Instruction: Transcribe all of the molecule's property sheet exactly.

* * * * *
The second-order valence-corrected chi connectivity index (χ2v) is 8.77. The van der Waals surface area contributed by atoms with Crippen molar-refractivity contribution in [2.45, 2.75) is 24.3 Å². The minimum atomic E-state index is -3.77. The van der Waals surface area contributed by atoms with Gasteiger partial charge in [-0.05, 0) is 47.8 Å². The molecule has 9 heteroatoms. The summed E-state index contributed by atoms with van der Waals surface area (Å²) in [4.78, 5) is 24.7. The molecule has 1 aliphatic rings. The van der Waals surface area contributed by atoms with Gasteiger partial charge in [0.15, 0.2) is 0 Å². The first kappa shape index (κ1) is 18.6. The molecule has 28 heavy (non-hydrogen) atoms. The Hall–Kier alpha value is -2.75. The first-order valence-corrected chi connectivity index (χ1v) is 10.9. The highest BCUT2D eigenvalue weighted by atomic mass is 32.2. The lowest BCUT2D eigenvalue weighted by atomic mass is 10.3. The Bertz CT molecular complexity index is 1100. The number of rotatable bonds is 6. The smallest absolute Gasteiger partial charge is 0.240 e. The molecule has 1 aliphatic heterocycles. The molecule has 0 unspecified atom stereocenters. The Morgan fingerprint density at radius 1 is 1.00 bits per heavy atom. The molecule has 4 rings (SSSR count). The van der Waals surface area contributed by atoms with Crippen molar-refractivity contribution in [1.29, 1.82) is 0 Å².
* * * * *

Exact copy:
The second-order valence-corrected chi connectivity index (χ2v) is 8.77. The van der Waals surface area contributed by atoms with Crippen molar-refractivity contribution in [2.45, 2.75) is 24.3 Å². The minimum atomic E-state index is -3.77. The van der Waals surface area contributed by atoms with Gasteiger partial charge in [-0.05, 0) is 47.8 Å². The molecule has 9 heteroatoms. The summed E-state index contributed by atoms with van der Waals surface area (Å²) in [4.78, 5) is 24.7. The molecule has 1 aliphatic rings. The van der Waals surface area contributed by atoms with Gasteiger partial charge in [0.15, 0.2) is 0 Å². The first kappa shape index (κ1) is 18.6. The molecule has 28 heavy (non-hydrogen) atoms. The Hall–Kier alpha value is -2.75. The first-order valence-corrected chi connectivity index (χ1v) is 10.9. The highest BCUT2D eigenvalue weighted by atomic mass is 32.2. The lowest BCUT2D eigenvalue weighted by atomic mass is 10.3. The Bertz CT molecular complexity index is 1100. The number of rotatable bonds is 6. The smallest absolute Gasteiger partial charge is 0.240 e. The molecule has 1 aliphatic heterocycles. The molecule has 0 unspecified atom stereocenters. The Morgan fingerprint density at radius 1 is 1.00 bits per heavy atom. The molecule has 4 rings (SSSR count). The van der Waals surface area contributed by atoms with Crippen molar-refractivity contribution in [1.29, 1.82) is 0 Å².